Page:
Siciliana Pizza
The second pizza to catch our eye was the vegetarian Siciliana pizza, topped with caponata, grana padano, grilled artichokes, spinach, olives, and roasted garlic, all things that we love. This set of toppings worked much better than those on the Barcelona.

The crust though, not the toppings, is what we are after and this crust was good, better than average, but not amazing. If we lived closer, we would probably eat here a few times a year, but because it is a 45-minute drive for us, I don't think the quality of the pizza is quite high enough to merit the drive.
 
Uinta's Hop Nosh, Also Delicious

And a Localish Beer, The Great Return, from Hardywood in Richmond

Tuesday, December 16, 2014

Meatball Subs

When I make meatballs as I did on Sunday, I always make too many because I want leftovers to use in meatball subs. My hat is off to whomever invented the meatball sub. That person was a boss sandwich maker!
Awesome Meatball Sub
There is no place around here to get a good sandwich. Period. So I have to roll my own. If you have a good deli or sandwich shop near you, be thankful you do.

A good meatball sub is a thing of beauty. Because it is so simple, there is no place to hide. Bread, marinara, meatballs, cheese. That's it, so each ingredient has to be awesome. No green stuff. No green stuff ever.

Dinner last night was awesome!

Getting our Christmas on

Ann and I had a pretty great day Sunday, getting ready for Christmas. We planned to stay in, put up the tree, and cook, cook, cook. Aside from the few minutes I needed to run to the restaurant to pick up some meatball supplies, we stayed at home and got into the holiday spirit. Of course, a few mimosas to kick off the morning didn't hurt our spirits any.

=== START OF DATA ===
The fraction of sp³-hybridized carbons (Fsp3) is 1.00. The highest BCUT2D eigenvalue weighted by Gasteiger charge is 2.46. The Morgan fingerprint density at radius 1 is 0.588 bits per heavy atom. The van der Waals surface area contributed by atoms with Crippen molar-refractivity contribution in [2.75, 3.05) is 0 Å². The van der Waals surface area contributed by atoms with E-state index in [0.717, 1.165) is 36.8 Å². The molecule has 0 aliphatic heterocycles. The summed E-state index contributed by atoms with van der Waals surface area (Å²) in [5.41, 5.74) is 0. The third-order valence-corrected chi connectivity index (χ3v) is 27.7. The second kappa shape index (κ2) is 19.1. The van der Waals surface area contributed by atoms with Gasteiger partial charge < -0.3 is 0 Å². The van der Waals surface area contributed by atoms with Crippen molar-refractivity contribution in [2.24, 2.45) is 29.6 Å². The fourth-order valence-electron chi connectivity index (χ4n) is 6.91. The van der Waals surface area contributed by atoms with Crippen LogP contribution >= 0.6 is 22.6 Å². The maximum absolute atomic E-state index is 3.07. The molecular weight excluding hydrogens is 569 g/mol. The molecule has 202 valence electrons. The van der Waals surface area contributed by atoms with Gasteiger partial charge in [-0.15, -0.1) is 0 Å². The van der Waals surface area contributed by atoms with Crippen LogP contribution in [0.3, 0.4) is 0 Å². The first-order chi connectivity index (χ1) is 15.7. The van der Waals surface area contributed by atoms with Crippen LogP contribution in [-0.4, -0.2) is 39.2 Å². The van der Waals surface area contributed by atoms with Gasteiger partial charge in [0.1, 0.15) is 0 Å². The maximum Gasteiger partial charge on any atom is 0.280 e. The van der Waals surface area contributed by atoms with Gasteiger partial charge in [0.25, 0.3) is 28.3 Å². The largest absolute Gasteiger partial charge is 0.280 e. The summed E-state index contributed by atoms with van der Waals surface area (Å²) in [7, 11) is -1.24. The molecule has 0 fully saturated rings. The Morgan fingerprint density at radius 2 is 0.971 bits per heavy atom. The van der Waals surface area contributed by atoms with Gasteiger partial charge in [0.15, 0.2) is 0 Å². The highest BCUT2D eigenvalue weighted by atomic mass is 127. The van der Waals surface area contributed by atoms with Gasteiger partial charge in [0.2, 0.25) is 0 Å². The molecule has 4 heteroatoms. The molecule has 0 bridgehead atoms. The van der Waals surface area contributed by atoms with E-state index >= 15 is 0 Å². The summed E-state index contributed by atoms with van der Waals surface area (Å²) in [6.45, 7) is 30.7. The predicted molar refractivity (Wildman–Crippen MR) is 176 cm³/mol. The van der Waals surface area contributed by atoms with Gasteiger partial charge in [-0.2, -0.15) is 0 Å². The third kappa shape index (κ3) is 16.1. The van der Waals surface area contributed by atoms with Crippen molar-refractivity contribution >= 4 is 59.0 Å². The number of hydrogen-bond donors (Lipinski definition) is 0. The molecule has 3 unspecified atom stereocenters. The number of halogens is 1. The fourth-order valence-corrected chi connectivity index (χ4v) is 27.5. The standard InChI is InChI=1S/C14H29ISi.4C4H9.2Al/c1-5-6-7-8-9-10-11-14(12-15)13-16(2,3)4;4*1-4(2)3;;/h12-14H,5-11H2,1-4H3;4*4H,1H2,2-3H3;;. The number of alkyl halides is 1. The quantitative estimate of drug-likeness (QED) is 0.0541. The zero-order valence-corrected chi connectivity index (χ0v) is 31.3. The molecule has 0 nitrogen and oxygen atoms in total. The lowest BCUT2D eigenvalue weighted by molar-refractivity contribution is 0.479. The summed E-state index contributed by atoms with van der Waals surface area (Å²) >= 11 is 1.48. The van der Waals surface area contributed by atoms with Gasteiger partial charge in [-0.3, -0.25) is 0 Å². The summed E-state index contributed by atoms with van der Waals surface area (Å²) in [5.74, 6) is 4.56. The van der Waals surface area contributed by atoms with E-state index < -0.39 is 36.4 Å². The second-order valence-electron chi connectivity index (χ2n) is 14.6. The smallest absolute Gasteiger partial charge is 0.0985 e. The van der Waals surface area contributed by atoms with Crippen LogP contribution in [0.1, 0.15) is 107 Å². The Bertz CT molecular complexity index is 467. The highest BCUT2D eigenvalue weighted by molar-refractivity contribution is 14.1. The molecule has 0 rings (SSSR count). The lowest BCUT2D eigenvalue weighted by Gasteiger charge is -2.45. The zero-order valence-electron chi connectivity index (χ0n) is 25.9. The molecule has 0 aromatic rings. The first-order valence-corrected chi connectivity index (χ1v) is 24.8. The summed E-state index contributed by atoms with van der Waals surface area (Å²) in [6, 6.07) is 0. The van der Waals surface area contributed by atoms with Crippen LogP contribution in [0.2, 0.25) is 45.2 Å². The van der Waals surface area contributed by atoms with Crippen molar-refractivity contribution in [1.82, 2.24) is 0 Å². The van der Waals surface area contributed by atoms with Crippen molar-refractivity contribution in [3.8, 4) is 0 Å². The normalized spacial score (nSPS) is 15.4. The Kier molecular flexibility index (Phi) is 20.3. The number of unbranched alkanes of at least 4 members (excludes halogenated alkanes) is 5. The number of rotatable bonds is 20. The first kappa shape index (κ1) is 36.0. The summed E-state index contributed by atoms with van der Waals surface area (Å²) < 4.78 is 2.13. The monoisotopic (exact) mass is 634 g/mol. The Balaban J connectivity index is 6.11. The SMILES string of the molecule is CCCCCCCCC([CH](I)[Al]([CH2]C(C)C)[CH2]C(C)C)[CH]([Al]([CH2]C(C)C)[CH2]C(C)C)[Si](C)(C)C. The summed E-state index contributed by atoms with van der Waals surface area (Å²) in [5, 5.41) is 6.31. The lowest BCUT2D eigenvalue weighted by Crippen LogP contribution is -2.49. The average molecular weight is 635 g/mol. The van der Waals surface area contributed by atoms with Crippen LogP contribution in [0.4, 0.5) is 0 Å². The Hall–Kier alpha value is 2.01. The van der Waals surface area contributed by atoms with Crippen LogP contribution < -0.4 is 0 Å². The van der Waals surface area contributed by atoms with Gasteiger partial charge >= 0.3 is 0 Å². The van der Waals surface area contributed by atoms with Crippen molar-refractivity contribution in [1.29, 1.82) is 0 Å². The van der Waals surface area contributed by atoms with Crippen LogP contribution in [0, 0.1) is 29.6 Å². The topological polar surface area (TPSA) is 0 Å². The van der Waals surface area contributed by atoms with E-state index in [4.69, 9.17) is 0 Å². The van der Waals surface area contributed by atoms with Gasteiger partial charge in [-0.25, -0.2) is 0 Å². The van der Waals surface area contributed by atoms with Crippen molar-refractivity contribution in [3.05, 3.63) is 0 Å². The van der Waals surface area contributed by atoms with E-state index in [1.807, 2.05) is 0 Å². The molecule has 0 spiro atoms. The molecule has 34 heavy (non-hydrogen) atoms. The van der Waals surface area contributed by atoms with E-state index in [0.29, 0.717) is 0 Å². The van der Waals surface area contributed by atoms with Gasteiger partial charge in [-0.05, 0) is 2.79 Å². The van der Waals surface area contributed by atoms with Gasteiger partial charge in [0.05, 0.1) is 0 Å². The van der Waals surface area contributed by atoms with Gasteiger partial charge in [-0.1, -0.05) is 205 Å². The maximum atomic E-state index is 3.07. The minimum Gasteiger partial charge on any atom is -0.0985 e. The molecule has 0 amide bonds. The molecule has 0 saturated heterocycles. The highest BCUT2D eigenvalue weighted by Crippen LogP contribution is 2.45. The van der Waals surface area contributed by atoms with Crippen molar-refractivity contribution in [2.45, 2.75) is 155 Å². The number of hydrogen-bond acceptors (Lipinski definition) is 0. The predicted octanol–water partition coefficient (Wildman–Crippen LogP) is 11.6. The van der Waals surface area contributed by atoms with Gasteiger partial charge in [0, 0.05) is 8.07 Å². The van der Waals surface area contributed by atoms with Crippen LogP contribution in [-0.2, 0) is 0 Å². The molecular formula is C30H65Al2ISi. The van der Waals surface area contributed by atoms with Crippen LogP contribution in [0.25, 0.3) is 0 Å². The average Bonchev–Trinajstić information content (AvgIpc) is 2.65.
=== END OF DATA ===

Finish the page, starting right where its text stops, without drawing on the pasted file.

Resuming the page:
The Christmas Cookie Elf

Mimosas to Get the Spirit Rolling
While Ann started getting her cookie things together in the morning, I mixed up some mimosas for us. We had a bottle of Conde de Subirats Cava in the fridge and while it wasn't all that awesome on its own, it made a great mimosa, the wine's abundant acidity cutting through the sweetness of the orange juice.

Smoked Sausage, Onion, Tomato, and Pesto Frittata
After I got back from erranding and while Ann was working on her cookies, I baked a smoked sausage, onion, tomato, and pesto frittata for our breakfast around 1pm. It was just the thing for a self-indulgent stay home meal, though neither Carter nor Ann liked the tomatoes in it. Note to self.

Making Chocolate Bark

Ricotta Christmas Cookies

Chocolate Covered Popcorn
Making cookies and putting up the fir tree consumed the afternoon. Along towards dark, I made meatballs. First thing in the morning, Ann decided she wanted spaghetti and meatballs with garlic bread. Well, at least it made deciding what to make for dinner easy, but it did require a trip into town to collect supplies. She knows I don't really care for spaghetti as a pasta cut: it is too thin for my liking. Fortunately, I have a small cache (now depleted) of perciatelli at the restaurant for emergencies like this.

Pork Meatballs Braised in Marinara
These meatballs are 100% ground pork shoulder with red wine, cream, pesto, parsley, panko, grated pecorino romano cheese, garlic, salt, pepper, and red pepper flakes. I like to make them about 3 ounces apiece because I want a meatball, not a scrawny little thing. The marinara is tomatoes, garlic, olive oil, basil, salt, and pepper, all blitzed up in the blender and poured over the meatballs. I cover the meatballs in marinara, wrap the whole thing in foil, and braise in a moderate oven for a couple hours. I am not a fan of browning meatballs before braising. Whatever it adds in flavor, I think it takes away in texture. My meatballs always have a soft, silky texture.

Perciatelli, Meatballs, Marinara, Garlic Bread
And here is our dinner complete with Ann's kick-ass garlic bread. She's a full-blooded Italian, so garlic is a basic vegetable at our house. No vampires need apply. I love her garlic bread! And, yes, yes, we know that meatballs and garlic bread are not appropriate garnishes for perciatelli with marinara. Did I mention that Ann is full-blooded Italian? You go ahead, taking your life into your own hands, and tell her how they eat pasta in the old country. Go ahead, I dare you!

Tuesday, December 9, 2014

Pinot Noir Food: Pasta Fagioli